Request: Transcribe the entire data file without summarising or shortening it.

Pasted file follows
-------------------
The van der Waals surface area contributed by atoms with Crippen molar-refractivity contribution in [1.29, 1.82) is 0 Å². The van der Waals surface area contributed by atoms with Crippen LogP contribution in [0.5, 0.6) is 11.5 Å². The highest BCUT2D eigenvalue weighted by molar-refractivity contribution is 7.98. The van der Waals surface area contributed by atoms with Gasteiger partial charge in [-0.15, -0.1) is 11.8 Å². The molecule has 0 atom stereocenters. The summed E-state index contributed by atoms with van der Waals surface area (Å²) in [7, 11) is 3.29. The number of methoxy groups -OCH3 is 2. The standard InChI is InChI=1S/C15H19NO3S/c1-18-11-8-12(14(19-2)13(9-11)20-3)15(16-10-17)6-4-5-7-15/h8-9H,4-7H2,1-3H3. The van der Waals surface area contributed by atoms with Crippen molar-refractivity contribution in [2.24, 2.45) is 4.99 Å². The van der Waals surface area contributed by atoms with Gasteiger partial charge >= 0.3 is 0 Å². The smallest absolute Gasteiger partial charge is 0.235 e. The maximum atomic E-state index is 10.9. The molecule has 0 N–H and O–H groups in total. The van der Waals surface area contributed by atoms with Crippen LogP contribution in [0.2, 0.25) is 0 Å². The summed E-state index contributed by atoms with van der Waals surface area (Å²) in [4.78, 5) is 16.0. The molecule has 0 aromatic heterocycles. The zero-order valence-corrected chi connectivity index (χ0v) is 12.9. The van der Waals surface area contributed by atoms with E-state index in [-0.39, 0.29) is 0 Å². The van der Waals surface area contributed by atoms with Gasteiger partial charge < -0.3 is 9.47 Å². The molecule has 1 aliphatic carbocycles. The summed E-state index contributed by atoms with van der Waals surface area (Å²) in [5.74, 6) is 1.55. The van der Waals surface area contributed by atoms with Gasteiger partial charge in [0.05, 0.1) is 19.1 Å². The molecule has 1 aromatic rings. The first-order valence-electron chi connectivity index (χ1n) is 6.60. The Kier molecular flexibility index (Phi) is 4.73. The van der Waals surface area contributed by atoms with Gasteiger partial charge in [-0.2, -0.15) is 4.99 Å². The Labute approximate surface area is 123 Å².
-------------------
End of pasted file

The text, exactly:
The van der Waals surface area contributed by atoms with Crippen molar-refractivity contribution in [1.29, 1.82) is 0 Å². The van der Waals surface area contributed by atoms with Crippen LogP contribution in [0.5, 0.6) is 11.5 Å². The highest BCUT2D eigenvalue weighted by molar-refractivity contribution is 7.98. The van der Waals surface area contributed by atoms with Gasteiger partial charge in [-0.15, -0.1) is 11.8 Å². The molecule has 0 atom stereocenters. The summed E-state index contributed by atoms with van der Waals surface area (Å²) in [7, 11) is 3.29. The number of methoxy groups -OCH3 is 2. The standard InChI is InChI=1S/C15H19NO3S/c1-18-11-8-12(14(19-2)13(9-11)20-3)15(16-10-17)6-4-5-7-15/h8-9H,4-7H2,1-3H3. The van der Waals surface area contributed by atoms with Crippen molar-refractivity contribution in [2.24, 2.45) is 4.99 Å². The van der Waals surface area contributed by atoms with Gasteiger partial charge >= 0.3 is 0 Å². The smallest absolute Gasteiger partial charge is 0.235 e. The maximum atomic E-state index is 10.9. The molecule has 0 N–H and O–H groups in total. The van der Waals surface area contributed by atoms with Crippen LogP contribution in [0.2, 0.25) is 0 Å². The summed E-state index contributed by atoms with van der Waals surface area (Å²) in [4.78, 5) is 16.0. The molecule has 0 aromatic heterocycles. The zero-order valence-corrected chi connectivity index (χ0v) is 12.9. The van der Waals surface area contributed by atoms with E-state index in [-0.39, 0.29) is 0 Å². The van der Waals surface area contributed by atoms with Gasteiger partial charge < -0.3 is 9.47 Å². The molecule has 1 aliphatic carbocycles. The summed E-state index contributed by atoms with van der Waals surface area (Å²) in [5.74, 6) is 1.55. The van der Waals surface area contributed by atoms with Gasteiger partial charge in [0.05, 0.1) is 19.1 Å². The molecule has 1 aromatic rings. The first-order valence-electron chi connectivity index (χ1n) is 6.60. The Kier molecular flexibility index (Phi) is 4.73. The van der Waals surface area contributed by atoms with Gasteiger partial charge in [-0.2, -0.15) is 4.99 Å². The Labute approximate surface area is 123 Å².